Conference Coverage

Reducing asthma, COPD exacerbations in obese patients


 

REPORTING FROM CHEST 2018

– Interventions that address variations in inflammation type and metabolism unique to obese patients with asthma or COPD might prove useful for improving their management, Cherry Wongtrakool, MD, of Emory University, Atlanta, said in a presentation at the annual meeting of the American College of Chest Physicians.

Cherry Wongtrakool, MD, Emory University, Atlanta

Dr. Cherry Wongtrakool

Obese patients with asthma or COPD typically have metabolic and inflammatory profiles that differ from those of nonobese patients with the disorders. Obesity is associated with the development of asthma as well as its severity and the risk for exacerbations. Obese patients with asthma are less likely to have controlled disease or to respond to medication.

The variations in asthma related to obesity even can be traced to infancy for some. Children with rapid weight gain after birth, for example, have an increased risk for developing asthma. In the recently published Boston Birth Cohort study, more than 500 babies from urban, low income families were followed from birth until age 16. Babies with rapid weight gain at 4 months and at 24 months had an increased risk for developing asthma by age 16. Even after adjusting for multiple risk factors, the increased risk for developing asthma persisted in these obese infants.

Higher BMIs during infancy may affect lung development, which continues up to age 5-8 years, Dr. Wongtrakool said. Obesity may affect immune system development. Asthma may develop when persistent inflammation during infancy gets a second hit from genetic factors or from risk factors such as atopy or maternal smoking.

Dr. Wongtrakool noted that obese patients with asthma, unlike nonobese asthma patients, tend to have non-TH2 inflammation. Their TH1/TH2 ratio in stimulated T cells is higher and is directly associated with insulin resistance. Similar to obese patients without asthma, they have higher levels of circulating TNF-alpha, interferon-gamma inducible protein 10, and monocyte chemoattractant protein-1 (MCP-1). They are more likely to have insulin resistance, low high-density lipid levels, differences in gut microbiota, increased leptin, decreased adiponectin, increased asymmetric dimethylarginine, and decreased exhaled nitrous oxide (NO).

In broncheoalveolar lavage samples, obese asthma patients have more cells that secrete interleukin-17, Dr. Wontrakool said. TH17-associated inflammation also has an influence in asthma with obesity. A recent study of 30 obese and lean asthma patients found a difference in metabolites measured in breath samples of obese people with asthma, compared with lean people with asthma and obese people without asthma.

In terms of metabolites in their breath, obese asthma patients clustered together and differed from lean patients with asthma and obese patients without asthma.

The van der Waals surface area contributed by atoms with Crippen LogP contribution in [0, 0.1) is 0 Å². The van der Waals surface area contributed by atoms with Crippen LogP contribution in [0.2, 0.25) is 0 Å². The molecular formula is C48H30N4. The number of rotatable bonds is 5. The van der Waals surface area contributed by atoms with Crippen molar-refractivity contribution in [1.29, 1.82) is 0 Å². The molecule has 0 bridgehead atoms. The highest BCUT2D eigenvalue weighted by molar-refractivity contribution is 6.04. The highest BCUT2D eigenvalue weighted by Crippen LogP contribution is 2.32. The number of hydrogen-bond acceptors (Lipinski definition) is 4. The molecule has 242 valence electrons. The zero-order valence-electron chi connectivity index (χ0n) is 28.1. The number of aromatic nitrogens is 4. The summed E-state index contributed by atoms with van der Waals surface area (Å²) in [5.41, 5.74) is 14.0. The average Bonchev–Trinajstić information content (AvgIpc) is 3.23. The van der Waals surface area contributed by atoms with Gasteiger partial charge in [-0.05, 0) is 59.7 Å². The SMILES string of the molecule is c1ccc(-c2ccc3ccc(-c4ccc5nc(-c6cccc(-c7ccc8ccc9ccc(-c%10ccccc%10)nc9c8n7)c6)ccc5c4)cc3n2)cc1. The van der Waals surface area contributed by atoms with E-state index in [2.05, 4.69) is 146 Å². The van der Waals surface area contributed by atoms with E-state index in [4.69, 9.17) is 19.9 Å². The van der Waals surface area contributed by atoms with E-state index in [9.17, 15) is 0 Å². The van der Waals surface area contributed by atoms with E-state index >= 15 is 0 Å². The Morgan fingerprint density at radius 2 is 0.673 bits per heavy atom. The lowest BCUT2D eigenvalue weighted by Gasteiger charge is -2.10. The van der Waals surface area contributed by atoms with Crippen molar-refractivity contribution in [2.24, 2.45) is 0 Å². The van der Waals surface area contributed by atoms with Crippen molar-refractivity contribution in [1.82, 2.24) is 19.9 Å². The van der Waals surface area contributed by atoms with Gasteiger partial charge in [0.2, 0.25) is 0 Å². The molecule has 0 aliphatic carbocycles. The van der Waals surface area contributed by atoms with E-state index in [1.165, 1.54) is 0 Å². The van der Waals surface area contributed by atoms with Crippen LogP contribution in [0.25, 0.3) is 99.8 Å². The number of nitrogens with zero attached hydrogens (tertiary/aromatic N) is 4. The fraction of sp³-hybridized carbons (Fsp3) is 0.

Obese people with asthma also differ in their gut microbiota, having more firmicutes species and decreased bacteroides species. Studies in mice indicate that these species have a role in body weight and that altering gut microbiota via fecal transplant was associated with weight loss when obese mice received fecal transplants from lean mice, and vice versa.

In the Supplemental Nutrition in Asthma Control (SNAC) study, preadolescents with asthma were given a nutrition bar designed by researchers at the Children’s Hospital Oakland (Calif.) Research Institute. The children also received asthma education and exercise classes, but the intervention was not designed to reduce weight. FVC and FEV1 improved in all study participants, but those participants in the low inflammation subgroup had the most pronounced improvements in FVC and FEV1 after 2 months.

Dr. Wongtrakool called the study “intriguing,” as it indicates asthma patients with lower level inflammation appear more likely to benefit from nutritional supplementation.

In another study of 55 obese adult asthma patients, a hypocaloric diet, access to a nutritionist and psychologist, and exercise classes were associated with improved asthma control and an improved inflammatory and metabolic profile.

In a British registry of the outcomes of bariatric surgery for obesity, patients who also had asthma had a decrease in asthma prevalence in the year after surgery that persisted over 5 years.

The association of COPD with obesity has been less studied than asthma and COPD, but metabolic syndrome appears to be on the rise in these patients. In a study performed over a decade ago, 47% of COPD patients met the definition of metabolic syndrome; a more recent study found 77% of COPD patients met the standard.

Admission glucose levels also have been found to influence the severity of COPD exacerbation. With higher blood glucose levels, there was a higher risk of mortality—from 12% in those with glucose levels of less than 6.0 mmol/l to 31% among those with glucose levels exceeding 9.0 mmol/l, one study showed.

Bariatric surgery may reduce the risk of acute exacerbations of COPD in obese patients, another recent study found. In a study of 480 obese patients with COPD who underwent bariatric surgery, their 28% presurgical risk of acute exacerbations of COPD was cut in half by 12 months after surgery, and the reduction persisted at 24 months.

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